Nigel Farage: I mean, separate to this problem of terrorist extremism, I want us to live in a Europe where we trade together, cooperate together, and are friends together. But what is happening in Europe, and we’re seeing it between Greece and Germany, with increased antipathy between those countries because they’ve been forced together insight the straightjacket of an economic and monetary union, and indeed I would argue that the free movement of peoples has actually increased tensions between European countries, and we’re now further apart from each other than we would have been.
It should be quite clear from this transcript that Farage was not tastelessly bringing up the topic out of the blue, but responding to a very persistent and almost ludicrously Europhile – since a terrorist attack happened in Paris, shouldn’t we become a United States of Europe in response? – line of questioning from Jon Snow.
One might also ask Jon Snow how further political integration between people who currently feel French, German, Spanish, British or Polish would combat a problem rooted within small minorities inside Europe’s various Muslim communities who feel no allegiance to those countries in the first place because they hate the western liberal values of free speech and equality under the law under whichever flag they appear. Even if he was playing devil’s advocate with this line of questioning, he wasn’t doing a tremendously good job of it. But then this blogger was not the interviewer, and Jon Snow not the guest.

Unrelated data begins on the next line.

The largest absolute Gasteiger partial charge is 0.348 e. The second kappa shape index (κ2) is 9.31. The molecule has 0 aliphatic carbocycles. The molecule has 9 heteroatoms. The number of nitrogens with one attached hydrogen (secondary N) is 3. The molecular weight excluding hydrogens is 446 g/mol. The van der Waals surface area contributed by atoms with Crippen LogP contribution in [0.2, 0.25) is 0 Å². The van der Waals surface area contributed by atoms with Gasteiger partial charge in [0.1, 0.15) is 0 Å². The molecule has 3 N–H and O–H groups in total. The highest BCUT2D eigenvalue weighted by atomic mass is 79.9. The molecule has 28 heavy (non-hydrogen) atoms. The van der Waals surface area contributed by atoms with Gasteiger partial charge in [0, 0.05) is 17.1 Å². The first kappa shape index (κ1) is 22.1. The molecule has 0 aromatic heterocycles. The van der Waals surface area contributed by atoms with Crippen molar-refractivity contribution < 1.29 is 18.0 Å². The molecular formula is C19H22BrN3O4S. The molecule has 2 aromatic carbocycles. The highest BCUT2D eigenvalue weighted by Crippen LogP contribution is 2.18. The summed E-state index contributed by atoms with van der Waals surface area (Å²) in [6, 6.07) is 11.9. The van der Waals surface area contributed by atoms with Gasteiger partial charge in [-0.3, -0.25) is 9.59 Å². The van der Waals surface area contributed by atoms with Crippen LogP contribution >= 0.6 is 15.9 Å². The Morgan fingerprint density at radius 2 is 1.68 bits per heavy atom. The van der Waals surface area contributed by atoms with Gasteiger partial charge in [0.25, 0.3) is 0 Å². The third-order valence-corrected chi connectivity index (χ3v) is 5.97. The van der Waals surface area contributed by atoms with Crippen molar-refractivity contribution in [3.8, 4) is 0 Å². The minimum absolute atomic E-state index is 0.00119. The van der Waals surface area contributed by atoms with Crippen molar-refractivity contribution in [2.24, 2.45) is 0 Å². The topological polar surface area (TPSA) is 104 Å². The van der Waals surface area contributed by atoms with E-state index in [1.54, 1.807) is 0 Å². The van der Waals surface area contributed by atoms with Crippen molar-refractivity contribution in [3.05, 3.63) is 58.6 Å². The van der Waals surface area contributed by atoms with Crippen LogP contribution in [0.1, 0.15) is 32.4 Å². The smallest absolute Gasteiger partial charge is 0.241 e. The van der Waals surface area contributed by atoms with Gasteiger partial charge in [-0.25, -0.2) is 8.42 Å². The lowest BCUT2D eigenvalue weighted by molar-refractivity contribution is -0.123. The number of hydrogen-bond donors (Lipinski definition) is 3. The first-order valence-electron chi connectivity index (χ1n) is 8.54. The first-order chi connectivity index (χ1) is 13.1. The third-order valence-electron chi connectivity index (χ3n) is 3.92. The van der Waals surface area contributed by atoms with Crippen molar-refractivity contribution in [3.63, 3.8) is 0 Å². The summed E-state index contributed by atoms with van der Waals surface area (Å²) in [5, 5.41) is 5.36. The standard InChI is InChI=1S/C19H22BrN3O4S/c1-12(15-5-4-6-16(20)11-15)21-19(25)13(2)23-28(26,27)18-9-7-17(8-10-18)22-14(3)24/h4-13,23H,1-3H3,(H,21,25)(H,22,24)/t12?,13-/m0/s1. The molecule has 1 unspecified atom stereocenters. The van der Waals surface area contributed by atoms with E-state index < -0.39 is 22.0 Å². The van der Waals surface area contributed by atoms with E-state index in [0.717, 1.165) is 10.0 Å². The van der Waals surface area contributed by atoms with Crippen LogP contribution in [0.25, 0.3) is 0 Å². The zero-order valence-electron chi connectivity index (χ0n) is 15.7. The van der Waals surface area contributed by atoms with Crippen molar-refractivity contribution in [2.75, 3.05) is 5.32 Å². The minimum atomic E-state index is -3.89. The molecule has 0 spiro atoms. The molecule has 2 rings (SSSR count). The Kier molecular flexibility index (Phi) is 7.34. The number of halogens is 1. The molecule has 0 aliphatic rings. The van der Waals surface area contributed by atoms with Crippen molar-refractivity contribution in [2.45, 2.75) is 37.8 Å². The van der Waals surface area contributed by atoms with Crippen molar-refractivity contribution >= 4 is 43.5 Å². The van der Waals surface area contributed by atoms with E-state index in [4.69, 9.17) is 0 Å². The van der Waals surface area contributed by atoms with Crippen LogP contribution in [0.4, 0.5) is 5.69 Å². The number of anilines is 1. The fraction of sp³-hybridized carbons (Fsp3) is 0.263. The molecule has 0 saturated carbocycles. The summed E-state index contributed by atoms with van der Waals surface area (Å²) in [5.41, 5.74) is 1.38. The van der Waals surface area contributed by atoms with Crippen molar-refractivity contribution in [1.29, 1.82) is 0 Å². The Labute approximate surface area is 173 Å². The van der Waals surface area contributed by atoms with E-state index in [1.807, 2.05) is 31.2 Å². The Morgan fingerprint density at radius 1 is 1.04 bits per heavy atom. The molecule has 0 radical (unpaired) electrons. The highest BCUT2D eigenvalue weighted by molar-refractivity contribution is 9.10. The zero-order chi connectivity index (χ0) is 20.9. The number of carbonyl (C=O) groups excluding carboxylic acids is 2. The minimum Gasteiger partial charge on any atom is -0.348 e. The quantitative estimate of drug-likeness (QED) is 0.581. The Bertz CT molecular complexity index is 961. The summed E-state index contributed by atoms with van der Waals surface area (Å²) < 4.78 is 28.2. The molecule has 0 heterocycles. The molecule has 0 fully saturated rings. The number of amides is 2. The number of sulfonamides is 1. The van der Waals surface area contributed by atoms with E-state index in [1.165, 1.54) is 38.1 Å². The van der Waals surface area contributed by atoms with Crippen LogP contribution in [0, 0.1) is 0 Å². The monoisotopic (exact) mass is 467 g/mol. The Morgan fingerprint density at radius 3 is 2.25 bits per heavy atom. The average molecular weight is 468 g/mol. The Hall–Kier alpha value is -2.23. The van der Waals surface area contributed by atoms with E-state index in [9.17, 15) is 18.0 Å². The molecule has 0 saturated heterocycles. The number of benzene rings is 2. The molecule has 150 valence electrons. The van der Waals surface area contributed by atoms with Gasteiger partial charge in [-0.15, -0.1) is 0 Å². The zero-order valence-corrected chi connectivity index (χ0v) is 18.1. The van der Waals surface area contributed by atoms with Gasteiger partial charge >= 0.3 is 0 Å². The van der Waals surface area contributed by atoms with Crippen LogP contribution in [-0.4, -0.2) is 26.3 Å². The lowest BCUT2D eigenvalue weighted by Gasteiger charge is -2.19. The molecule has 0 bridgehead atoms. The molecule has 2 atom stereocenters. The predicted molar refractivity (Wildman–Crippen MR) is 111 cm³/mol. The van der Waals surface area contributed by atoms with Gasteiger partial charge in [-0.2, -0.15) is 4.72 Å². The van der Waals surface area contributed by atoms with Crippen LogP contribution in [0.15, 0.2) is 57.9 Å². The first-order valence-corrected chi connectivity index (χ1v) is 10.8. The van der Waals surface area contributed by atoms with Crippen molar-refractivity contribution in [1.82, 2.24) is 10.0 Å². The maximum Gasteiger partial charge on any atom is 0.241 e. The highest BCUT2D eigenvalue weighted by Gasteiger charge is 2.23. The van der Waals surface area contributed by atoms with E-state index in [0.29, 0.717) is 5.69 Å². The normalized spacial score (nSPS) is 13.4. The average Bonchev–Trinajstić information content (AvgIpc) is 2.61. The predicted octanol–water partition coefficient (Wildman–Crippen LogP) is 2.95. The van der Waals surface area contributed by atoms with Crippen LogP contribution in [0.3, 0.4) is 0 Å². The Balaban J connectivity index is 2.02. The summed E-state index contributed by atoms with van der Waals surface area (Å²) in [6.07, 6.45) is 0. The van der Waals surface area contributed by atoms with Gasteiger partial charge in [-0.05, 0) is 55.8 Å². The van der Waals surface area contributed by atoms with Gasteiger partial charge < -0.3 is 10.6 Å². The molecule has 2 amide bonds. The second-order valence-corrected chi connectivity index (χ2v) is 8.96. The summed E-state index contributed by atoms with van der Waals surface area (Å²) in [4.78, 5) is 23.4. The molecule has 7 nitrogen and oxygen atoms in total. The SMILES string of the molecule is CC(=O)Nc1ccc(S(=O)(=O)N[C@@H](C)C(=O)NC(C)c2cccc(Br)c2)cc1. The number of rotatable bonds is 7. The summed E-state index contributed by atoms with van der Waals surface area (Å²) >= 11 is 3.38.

This follow-up article from the BBC set the tone, reporting that Nick Clegg had accused Nigel Farage of attempting to “make political points” out of the tragedy: